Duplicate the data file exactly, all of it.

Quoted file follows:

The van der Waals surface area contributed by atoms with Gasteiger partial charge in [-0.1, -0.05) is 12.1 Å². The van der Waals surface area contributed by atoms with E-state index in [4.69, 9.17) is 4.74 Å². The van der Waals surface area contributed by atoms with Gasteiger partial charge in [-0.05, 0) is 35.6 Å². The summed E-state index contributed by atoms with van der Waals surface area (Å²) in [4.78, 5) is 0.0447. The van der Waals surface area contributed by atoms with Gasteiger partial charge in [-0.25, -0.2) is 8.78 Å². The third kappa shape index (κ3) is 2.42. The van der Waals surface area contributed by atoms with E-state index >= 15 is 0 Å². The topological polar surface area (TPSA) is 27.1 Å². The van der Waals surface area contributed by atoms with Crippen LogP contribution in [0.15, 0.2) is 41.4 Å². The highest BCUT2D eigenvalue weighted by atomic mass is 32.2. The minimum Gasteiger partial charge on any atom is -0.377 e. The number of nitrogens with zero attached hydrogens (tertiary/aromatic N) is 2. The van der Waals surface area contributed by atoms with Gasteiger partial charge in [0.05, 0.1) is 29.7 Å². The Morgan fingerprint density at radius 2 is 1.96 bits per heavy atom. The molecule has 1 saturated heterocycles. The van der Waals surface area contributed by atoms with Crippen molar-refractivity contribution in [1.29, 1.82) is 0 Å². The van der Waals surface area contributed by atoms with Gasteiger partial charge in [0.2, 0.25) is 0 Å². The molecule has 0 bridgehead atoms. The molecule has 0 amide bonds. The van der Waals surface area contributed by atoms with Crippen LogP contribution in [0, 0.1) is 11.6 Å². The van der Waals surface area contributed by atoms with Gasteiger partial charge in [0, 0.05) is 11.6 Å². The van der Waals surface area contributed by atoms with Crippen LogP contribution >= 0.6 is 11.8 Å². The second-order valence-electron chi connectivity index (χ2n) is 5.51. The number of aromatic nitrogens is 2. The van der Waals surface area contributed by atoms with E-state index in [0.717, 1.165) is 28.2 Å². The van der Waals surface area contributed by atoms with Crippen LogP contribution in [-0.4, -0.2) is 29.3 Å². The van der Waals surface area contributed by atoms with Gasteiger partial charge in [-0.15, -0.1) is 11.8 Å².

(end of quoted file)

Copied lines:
The van der Waals surface area contributed by atoms with Gasteiger partial charge in [-0.1, -0.05) is 12.1 Å². The van der Waals surface area contributed by atoms with E-state index in [4.69, 9.17) is 4.74 Å². The van der Waals surface area contributed by atoms with Gasteiger partial charge in [-0.05, 0) is 35.6 Å². The summed E-state index contributed by atoms with van der Waals surface area (Å²) in [4.78, 5) is 0.0447. The van der Waals surface area contributed by atoms with Gasteiger partial charge in [-0.25, -0.2) is 8.78 Å². The third kappa shape index (κ3) is 2.42. The van der Waals surface area contributed by atoms with E-state index >= 15 is 0 Å². The topological polar surface area (TPSA) is 27.1 Å². The van der Waals surface area contributed by atoms with Crippen LogP contribution in [0.15, 0.2) is 41.4 Å². The highest BCUT2D eigenvalue weighted by atomic mass is 32.2. The minimum Gasteiger partial charge on any atom is -0.377 e. The number of nitrogens with zero attached hydrogens (tertiary/aromatic N) is 2. The van der Waals surface area contributed by atoms with Gasteiger partial charge in [0.05, 0.1) is 29.7 Å². The Morgan fingerprint density at radius 2 is 1.96 bits per heavy atom. The molecule has 1 saturated heterocycles. The van der Waals surface area contributed by atoms with Crippen molar-refractivity contribution in [1.29, 1.82) is 0 Å². The van der Waals surface area contributed by atoms with Gasteiger partial charge in [0.2, 0.25) is 0 Å². The molecule has 0 bridgehead atoms. The molecule has 0 amide bonds. The van der Waals surface area contributed by atoms with Crippen LogP contribution in [0, 0.1) is 11.6 Å². The van der Waals surface area contributed by atoms with Gasteiger partial charge in [0, 0.05) is 11.6 Å². The van der Waals surface area contributed by atoms with Crippen LogP contribution >= 0.6 is 11.8 Å². The second-order valence-electron chi connectivity index (χ2n) is 5.51. The number of aromatic nitrogens is 2. The van der Waals surface area contributed by atoms with E-state index in [0.717, 1.165) is 28.2 Å². The van der Waals surface area contributed by atoms with Crippen LogP contribution in [-0.4, -0.2) is 29.3 Å². The van der Waals surface area contributed by atoms with Gasteiger partial charge in [-0.15, -0.1) is 11.8 Å².